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Cervical Herniated Disc Symptoms

author image Dr. Tina M. St. John
Tina M. St. John runs a health communications and consulting firm. She is also an author and editor, and was formerly a senior medical officer with the U.S. Centers for Disease Control and Prevention. St. John holds an M.D. from Emory University School of Medicine.
Cervical Herniated Disc Symptoms
A woman holds her neck as if she is in some pain. Photo Credit deeepblue/iStock/Getty Images


Fluid-filled discs separate the spine bones, or vertebrae. The discs of the neck are called cervical discs, which cushion the vertebrae and provide a space for nerves to exit the spinal cord. A herniated disc describes the rearward displacement of an intervertebral disc, which often compresses exiting nerves. Pressure on the nerves gives rise to symptoms. The nature of those symptoms typically points to the location of the cervical herniated disc.

Neck Pain and Headaches

Neck pain is a characteristic symptom of a cervical disc herniation, notes the Chicago Institute of Neurosurgery and Neuroresearch. Bending the head forward, may alleviate the pain. Turning the head away from the side of the pain may also provide relief. Tilting the head backward often aggravates the pain, which may be dull or sharp. Headaches located at the back of the head may accompany the neck pain of a cervical herniated disc.

Shoulder Pain and Weakness

There are seven cervical vertebrae numbered C1 through C7, beginning from the top of the spine. A herniated disc between C4 and C5 often causes pain that extends, or radiates, toward the shoulder blade, reports the American Academy of Orthopaedic Surgeons. The pain arises from compression of the nerves exiting at the C4-C5 intervertebral space. Pain caused by cervical nerve compression is termed cervical radiculopathy. Weakness of the deltoid muscle, which covers the top of the shoulder, may occur in some people with C4-C5 disc herniation.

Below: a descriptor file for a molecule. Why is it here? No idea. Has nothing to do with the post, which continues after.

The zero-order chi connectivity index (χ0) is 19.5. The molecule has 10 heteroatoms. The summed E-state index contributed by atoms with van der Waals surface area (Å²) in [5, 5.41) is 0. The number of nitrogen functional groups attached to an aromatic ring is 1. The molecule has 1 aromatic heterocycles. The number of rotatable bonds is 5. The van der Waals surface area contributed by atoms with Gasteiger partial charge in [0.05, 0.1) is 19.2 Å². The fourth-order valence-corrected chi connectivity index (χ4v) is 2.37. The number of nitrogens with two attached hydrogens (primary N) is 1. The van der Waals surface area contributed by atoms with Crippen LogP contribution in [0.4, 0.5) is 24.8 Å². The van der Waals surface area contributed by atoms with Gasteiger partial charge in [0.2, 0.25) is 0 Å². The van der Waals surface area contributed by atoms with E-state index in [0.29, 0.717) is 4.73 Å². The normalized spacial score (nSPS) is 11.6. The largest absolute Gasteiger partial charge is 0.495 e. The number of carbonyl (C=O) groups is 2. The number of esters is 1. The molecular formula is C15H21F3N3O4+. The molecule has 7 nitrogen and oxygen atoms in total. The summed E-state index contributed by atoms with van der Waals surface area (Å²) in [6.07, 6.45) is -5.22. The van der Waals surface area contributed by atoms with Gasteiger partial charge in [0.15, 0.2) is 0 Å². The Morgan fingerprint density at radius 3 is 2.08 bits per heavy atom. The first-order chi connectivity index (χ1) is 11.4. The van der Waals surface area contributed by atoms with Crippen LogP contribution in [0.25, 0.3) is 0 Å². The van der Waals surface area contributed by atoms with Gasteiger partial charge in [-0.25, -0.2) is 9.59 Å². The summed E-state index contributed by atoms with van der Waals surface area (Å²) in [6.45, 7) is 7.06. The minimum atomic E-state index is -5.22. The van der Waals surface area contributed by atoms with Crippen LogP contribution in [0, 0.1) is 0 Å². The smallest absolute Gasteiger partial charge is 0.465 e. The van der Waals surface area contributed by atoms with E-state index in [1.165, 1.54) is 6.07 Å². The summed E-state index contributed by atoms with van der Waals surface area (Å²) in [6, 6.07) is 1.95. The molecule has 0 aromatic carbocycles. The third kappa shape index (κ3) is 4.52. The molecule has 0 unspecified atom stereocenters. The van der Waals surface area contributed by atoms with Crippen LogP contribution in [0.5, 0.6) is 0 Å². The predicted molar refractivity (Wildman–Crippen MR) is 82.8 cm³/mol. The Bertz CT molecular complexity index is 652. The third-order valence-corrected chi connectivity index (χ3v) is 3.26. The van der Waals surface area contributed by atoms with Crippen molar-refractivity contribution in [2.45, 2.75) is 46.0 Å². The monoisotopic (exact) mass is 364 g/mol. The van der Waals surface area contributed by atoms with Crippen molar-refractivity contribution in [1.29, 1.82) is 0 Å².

Biceps Pain and Weakness

Pain that radiates to the biceps muscle, located in the front of the upper arm, may indicate a herniated disc at C5-C6, a common location for disc herniations. The biceps on the affected side may be weak, which manifests as decreased strength when bending the elbow and lifting or pulling an object toward the body. Numbness or tingling may accompany these symptoms, characteristically extending down the thumb-side of the arm, notes Dr. Richard Staehler on the patient information website Spine-Health.com.

Triceps Pain and Numbness

A cervical disk herniation at C6-C7 can cause radiating pain to the triceps muscle, located at the back of the upper arm. The tricep is responsible for straightening the arm at the elbow. Numbness or tingling extending to the fingertips and the middle finger may accompany triceps pain, according to Dr. Staehler. C6-C7 is a common site for a cervical herniated disc, also known as a protruded, ruptured, slipped or prolapsed disc.

Leg Weakness, Numbness and Urinary Disturbance

A large cervical disc herniation may compress the spinal cord, a condition termed cervical myelopathy. Symptoms often include leg weakness and numbness, which may cause walking difficulties. Urinary urgency, frequency and incontinence may also occur, notes the NYU Hospital for Joint Diseases Spine Center.

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